If anything, incorporating a UBI in America would most likely result in an additional layer of the welfare being added on top of our existing programs. This would, in effect, increase the state’s power rather than decrease it. Governments are rarely keen on relinquishing their power, and there is great power in controlling the welfare of the citizenry. It is therefore highly unlikely that the welfare state as we know it today would simply cease to exist.

There Is No Welfare Utopia

Bastiat famously said, “The state is that great fiction by which everyone tries to live at the expense of everyone else.” This is exactly why any form of welfare state is bound to fail. You cannot take from one, give to another and expect everyone’s hardships to be solved.

The UBI creates the illusion of decreasing the welfare state when the facts of the matter all point to the contrary. Everyone would like to live in a society where no one wanted for anything and everyone was provided for. But we live in a society of individuals with individual aspirations and goals. Pretending that we can centrally plan a welfare system with so many distinct wants and needs is unrealistic and unobtainable.

Our current system cannot be maintained because it’s too expensive. Period. Already programs like Social Security are projected to run out of money within the next decade and there is no plan for how to approach this coming storm. Why would anyone think broader welfare state situation would be any different?

If we cannot financially maintain our current system, it would be an unwise to believe we could somehow afford a UBI. As Colvile says when comparing one welfare system with the other, “It’s old wine in new bottles – redistributive, seventies-style taxation under a trendy new branding.”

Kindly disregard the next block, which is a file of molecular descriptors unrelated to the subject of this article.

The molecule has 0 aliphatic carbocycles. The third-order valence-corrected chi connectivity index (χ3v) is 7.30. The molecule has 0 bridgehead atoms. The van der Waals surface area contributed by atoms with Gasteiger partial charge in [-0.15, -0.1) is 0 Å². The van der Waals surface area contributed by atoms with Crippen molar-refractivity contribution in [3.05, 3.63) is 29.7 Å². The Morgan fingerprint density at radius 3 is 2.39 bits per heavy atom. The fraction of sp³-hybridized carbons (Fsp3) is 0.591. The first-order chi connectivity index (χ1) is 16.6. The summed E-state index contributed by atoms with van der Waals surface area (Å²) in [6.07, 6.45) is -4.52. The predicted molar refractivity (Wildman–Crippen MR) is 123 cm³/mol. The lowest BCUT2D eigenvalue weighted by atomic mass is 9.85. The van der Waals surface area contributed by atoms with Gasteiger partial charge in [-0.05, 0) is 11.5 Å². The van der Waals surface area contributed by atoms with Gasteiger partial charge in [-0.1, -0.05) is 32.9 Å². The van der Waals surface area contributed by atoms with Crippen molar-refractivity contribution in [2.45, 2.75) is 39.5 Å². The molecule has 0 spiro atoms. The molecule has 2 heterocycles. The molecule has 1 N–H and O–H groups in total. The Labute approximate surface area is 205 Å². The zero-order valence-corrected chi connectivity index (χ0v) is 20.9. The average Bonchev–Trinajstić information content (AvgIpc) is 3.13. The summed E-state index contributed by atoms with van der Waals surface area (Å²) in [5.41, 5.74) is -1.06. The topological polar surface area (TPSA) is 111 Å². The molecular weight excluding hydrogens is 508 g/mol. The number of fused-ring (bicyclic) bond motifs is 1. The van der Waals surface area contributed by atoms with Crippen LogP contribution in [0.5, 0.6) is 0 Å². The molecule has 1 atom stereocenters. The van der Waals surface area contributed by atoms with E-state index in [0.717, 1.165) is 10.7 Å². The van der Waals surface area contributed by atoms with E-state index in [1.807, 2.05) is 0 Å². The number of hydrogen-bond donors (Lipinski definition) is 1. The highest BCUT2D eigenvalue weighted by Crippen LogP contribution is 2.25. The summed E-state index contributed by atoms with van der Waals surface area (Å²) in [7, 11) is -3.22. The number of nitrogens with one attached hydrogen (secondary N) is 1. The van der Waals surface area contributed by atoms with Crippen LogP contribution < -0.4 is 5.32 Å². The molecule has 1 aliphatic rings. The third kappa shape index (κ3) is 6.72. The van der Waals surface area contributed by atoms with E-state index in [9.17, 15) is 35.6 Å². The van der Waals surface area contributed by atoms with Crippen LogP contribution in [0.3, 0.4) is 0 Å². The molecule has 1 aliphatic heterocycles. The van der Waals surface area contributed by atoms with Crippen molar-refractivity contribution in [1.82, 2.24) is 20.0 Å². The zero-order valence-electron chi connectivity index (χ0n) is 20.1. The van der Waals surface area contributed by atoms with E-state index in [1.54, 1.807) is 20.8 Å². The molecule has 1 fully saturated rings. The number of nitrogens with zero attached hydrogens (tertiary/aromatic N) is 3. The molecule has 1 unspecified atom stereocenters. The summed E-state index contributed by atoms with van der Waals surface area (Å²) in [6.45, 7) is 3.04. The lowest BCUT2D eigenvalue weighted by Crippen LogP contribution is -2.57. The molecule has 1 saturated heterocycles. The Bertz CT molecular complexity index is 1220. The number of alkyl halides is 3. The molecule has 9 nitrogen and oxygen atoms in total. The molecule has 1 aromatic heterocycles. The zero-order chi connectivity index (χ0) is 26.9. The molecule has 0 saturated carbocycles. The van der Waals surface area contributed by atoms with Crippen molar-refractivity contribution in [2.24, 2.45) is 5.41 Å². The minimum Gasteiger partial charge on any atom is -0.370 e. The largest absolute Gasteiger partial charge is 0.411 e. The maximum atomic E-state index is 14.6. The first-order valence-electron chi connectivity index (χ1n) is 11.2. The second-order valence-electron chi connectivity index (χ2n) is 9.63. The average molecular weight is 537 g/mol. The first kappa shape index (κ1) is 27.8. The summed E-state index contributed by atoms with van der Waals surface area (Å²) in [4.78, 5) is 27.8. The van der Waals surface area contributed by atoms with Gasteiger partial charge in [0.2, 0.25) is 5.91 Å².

Brittany Hunter

Brittany Hunter

Brittany Hunter is an associate editor at FEE. Brittany studied political science at Utah Valley University with a minor in Constitutional studies.

‘Liberal Socialism’ is Another False Utopia by Richard M. Ebeling

Very often bad and failed ideas do not die, they simply reappear during periods of supposed social and political crisis in slightly different intellectual garb, and offer “solutions” that would merely help to bring about some of the very types of crises for which they once again claim to have the answers. Socialism in its various “progressive” mutations represents one of the leading so-called solutions of our time.

The Marxian-style socialism of the nineteenth and the first half of the twentieth centuries is now long passé.

The latest manifestation of this appeared on August 24, 2017 in the New Republic in an online article by John B. Judis on, “The Socialism America Needs Now.” He is heartened by the wide appeal, especially among younger voters, that Bernie Sanders received during the 2016 presidential contest. He thinks that this may herald a rebirth and a renewed possibility for a socialist alternative to the current American political and economic system.Having traveled over the decades from the 1970s to the present from a radical, revolutionary socialist to a more “moderate” one today, Mr. Judis admits that the Marxian-style socialism of the nineteenth and the first half of the twentieth centuries is now long passé. The embarrassing experience of “socialism-in-practice” in the form Lenin and Stalin created in the Soviet Union or by Chairman Mao in China will not fly anymore.

From Soviet Central Planning to “Liberal Socialism”

Central planning seemed not to work too well, and the “communist” variation on the socialist theme also had a tendency to be authoritarian with some drawbacks for human life and liberty. (He tactfully avoids mentioning that Marxist-inspired regimes in the twentieth century murdered well over a 100 million people – with some estimates suggesting the number might have been closer to 150 million or more in the name of building the “bright, beautiful socialist future.” (See my article, “The Human Cost of Socialism in Power”.)